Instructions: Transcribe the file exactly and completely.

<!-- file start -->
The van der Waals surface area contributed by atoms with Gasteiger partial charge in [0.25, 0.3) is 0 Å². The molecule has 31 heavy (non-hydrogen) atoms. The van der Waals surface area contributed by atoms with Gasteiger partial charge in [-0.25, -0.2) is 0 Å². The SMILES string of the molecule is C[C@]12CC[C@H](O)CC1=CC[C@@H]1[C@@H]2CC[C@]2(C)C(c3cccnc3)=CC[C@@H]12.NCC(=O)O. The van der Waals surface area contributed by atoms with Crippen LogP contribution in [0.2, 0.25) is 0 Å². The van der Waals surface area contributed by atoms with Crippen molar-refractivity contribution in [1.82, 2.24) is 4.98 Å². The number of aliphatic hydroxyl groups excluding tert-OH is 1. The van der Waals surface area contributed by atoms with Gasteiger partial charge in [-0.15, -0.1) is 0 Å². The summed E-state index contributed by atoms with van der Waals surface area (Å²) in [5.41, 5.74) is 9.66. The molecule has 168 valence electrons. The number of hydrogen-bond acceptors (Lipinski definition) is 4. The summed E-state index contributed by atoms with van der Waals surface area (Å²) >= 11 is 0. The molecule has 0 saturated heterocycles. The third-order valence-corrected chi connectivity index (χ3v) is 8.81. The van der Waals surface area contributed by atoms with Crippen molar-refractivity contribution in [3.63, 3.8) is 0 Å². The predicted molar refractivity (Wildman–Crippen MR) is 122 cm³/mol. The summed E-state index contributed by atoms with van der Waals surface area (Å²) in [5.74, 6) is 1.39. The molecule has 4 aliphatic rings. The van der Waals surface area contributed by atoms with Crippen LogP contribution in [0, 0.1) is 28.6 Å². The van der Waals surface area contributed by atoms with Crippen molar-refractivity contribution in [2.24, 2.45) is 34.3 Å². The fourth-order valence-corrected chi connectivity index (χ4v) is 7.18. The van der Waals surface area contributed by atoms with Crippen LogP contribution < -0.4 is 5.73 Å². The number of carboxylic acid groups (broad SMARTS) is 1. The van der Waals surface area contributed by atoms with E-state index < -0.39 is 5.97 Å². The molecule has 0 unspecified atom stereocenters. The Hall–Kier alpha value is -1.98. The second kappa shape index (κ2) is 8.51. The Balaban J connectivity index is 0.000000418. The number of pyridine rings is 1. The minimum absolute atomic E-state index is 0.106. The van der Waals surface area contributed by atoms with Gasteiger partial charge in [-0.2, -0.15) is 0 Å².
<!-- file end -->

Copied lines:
The van der Waals surface area contributed by atoms with Gasteiger partial charge in [0.25, 0.3) is 0 Å². The molecule has 31 heavy (non-hydrogen) atoms. The van der Waals surface area contributed by atoms with Gasteiger partial charge in [-0.25, -0.2) is 0 Å². The SMILES string of the molecule is C[C@]12CC[C@H](O)CC1=CC[C@@H]1[C@@H]2CC[C@]2(C)C(c3cccnc3)=CC[C@@H]12.NCC(=O)O. The van der Waals surface area contributed by atoms with Crippen LogP contribution in [0.2, 0.25) is 0 Å². The van der Waals surface area contributed by atoms with Crippen molar-refractivity contribution in [1.82, 2.24) is 4.98 Å². The number of aliphatic hydroxyl groups excluding tert-OH is 1. The van der Waals surface area contributed by atoms with Gasteiger partial charge in [-0.15, -0.1) is 0 Å². The summed E-state index contributed by atoms with van der Waals surface area (Å²) in [5.41, 5.74) is 9.66. The molecule has 168 valence electrons. The number of hydrogen-bond acceptors (Lipinski definition) is 4. The summed E-state index contributed by atoms with van der Waals surface area (Å²) >= 11 is 0. The molecule has 0 saturated heterocycles. The third-order valence-corrected chi connectivity index (χ3v) is 8.81. The van der Waals surface area contributed by atoms with Crippen molar-refractivity contribution in [3.63, 3.8) is 0 Å². The predicted molar refractivity (Wildman–Crippen MR) is 122 cm³/mol. The summed E-state index contributed by atoms with van der Waals surface area (Å²) in [5.74, 6) is 1.39. The molecule has 4 aliphatic rings. The van der Waals surface area contributed by atoms with Crippen LogP contribution in [0, 0.1) is 28.6 Å². The van der Waals surface area contributed by atoms with Crippen molar-refractivity contribution in [2.24, 2.45) is 34.3 Å². The fourth-order valence-corrected chi connectivity index (χ4v) is 7.18. The van der Waals surface area contributed by atoms with Crippen LogP contribution < -0.4 is 5.73 Å². The number of carboxylic acid groups (broad SMARTS) is 1. The van der Waals surface area contributed by atoms with E-state index < -0.39 is 5.97 Å². The molecule has 0 unspecified atom stereocenters. The Hall–Kier alpha value is -1.98. The second kappa shape index (κ2) is 8.51. The Balaban J connectivity index is 0.000000418. The number of pyridine rings is 1. The minimum absolute atomic E-state index is 0.106. The van der Waals surface area contributed by atoms with Gasteiger partial charge in [-0.2, -0.15) is 0 Å².